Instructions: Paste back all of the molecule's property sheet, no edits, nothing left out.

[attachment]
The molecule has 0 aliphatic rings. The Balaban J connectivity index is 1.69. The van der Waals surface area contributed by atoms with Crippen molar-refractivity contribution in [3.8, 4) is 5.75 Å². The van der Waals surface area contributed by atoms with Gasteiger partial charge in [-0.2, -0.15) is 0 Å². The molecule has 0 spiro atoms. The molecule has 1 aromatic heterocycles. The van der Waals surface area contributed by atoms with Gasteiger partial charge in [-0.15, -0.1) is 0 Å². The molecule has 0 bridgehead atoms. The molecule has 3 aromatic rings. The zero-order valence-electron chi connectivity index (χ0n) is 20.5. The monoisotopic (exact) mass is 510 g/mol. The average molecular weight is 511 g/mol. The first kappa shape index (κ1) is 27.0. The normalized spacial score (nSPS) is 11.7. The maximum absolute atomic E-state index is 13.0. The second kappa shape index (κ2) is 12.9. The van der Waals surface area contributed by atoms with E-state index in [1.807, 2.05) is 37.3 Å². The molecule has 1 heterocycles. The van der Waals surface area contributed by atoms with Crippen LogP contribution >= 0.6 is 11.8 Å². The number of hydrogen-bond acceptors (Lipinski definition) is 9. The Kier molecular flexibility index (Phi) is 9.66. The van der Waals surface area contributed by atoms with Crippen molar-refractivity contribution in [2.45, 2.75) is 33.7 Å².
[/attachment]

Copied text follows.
The molecule has 0 aliphatic rings. The Balaban J connectivity index is 1.69. The van der Waals surface area contributed by atoms with Crippen molar-refractivity contribution in [3.8, 4) is 5.75 Å². The van der Waals surface area contributed by atoms with Gasteiger partial charge in [-0.2, -0.15) is 0 Å². The molecule has 0 spiro atoms. The molecule has 1 aromatic heterocycles. The van der Waals surface area contributed by atoms with Gasteiger partial charge in [-0.15, -0.1) is 0 Å². The molecule has 0 bridgehead atoms. The molecule has 3 aromatic rings. The zero-order valence-electron chi connectivity index (χ0n) is 20.5. The monoisotopic (exact) mass is 510 g/mol. The average molecular weight is 511 g/mol. The first kappa shape index (κ1) is 27.0. The normalized spacial score (nSPS) is 11.7. The maximum absolute atomic E-state index is 13.0. The second kappa shape index (κ2) is 12.9. The van der Waals surface area contributed by atoms with E-state index in [1.807, 2.05) is 37.3 Å². The molecule has 1 heterocycles. The van der Waals surface area contributed by atoms with Crippen LogP contribution >= 0.6 is 11.8 Å². The number of hydrogen-bond acceptors (Lipinski definition) is 9. The Kier molecular flexibility index (Phi) is 9.66. The van der Waals surface area contributed by atoms with Crippen molar-refractivity contribution in [2.45, 2.75) is 33.7 Å².